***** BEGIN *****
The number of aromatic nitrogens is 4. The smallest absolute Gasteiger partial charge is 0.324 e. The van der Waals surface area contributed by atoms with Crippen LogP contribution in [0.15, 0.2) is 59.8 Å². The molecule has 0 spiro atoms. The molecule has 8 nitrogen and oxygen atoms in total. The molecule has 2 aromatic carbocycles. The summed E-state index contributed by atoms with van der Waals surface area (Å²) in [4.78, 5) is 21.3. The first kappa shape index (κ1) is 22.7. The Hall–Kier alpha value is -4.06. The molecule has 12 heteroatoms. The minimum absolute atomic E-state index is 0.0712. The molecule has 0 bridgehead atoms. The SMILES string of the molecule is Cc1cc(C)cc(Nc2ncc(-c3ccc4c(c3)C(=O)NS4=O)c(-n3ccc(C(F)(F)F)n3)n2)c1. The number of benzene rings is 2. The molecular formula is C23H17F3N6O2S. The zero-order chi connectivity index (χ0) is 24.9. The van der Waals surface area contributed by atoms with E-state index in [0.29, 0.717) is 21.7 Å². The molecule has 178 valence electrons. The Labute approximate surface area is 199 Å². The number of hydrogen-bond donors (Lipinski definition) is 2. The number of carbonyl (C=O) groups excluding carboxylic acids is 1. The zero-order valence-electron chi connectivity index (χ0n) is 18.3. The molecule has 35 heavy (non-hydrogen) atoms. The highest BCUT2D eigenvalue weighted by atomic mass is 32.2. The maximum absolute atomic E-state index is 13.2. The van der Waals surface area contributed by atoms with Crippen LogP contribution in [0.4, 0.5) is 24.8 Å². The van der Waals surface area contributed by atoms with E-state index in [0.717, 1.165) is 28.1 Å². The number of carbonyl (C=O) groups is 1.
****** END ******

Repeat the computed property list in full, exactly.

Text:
The number of aromatic nitrogens is 4. The smallest absolute Gasteiger partial charge is 0.324 e. The van der Waals surface area contributed by atoms with Crippen LogP contribution in [0.15, 0.2) is 59.8 Å². The molecule has 0 spiro atoms. The molecule has 8 nitrogen and oxygen atoms in total. The molecule has 2 aromatic carbocycles. The summed E-state index contributed by atoms with van der Waals surface area (Å²) in [4.78, 5) is 21.3. The first kappa shape index (κ1) is 22.7. The Hall–Kier alpha value is -4.06. The molecule has 12 heteroatoms. The minimum absolute atomic E-state index is 0.0712. The molecule has 0 bridgehead atoms. The SMILES string of the molecule is Cc1cc(C)cc(Nc2ncc(-c3ccc4c(c3)C(=O)NS4=O)c(-n3ccc(C(F)(F)F)n3)n2)c1. The number of benzene rings is 2. The molecular formula is C23H17F3N6O2S. The zero-order chi connectivity index (χ0) is 24.9. The van der Waals surface area contributed by atoms with E-state index in [0.29, 0.717) is 21.7 Å². The molecule has 178 valence electrons. The Labute approximate surface area is 199 Å². The number of hydrogen-bond donors (Lipinski definition) is 2. The number of carbonyl (C=O) groups excluding carboxylic acids is 1. The zero-order valence-electron chi connectivity index (χ0n) is 18.3. The molecule has 35 heavy (non-hydrogen) atoms. The highest BCUT2D eigenvalue weighted by atomic mass is 32.2. The maximum absolute atomic E-state index is 13.2. The van der Waals surface area contributed by atoms with Crippen LogP contribution in [0.4, 0.5) is 24.8 Å². The van der Waals surface area contributed by atoms with E-state index in [0.717, 1.165) is 28.1 Å². The number of carbonyl (C=O) groups is 1.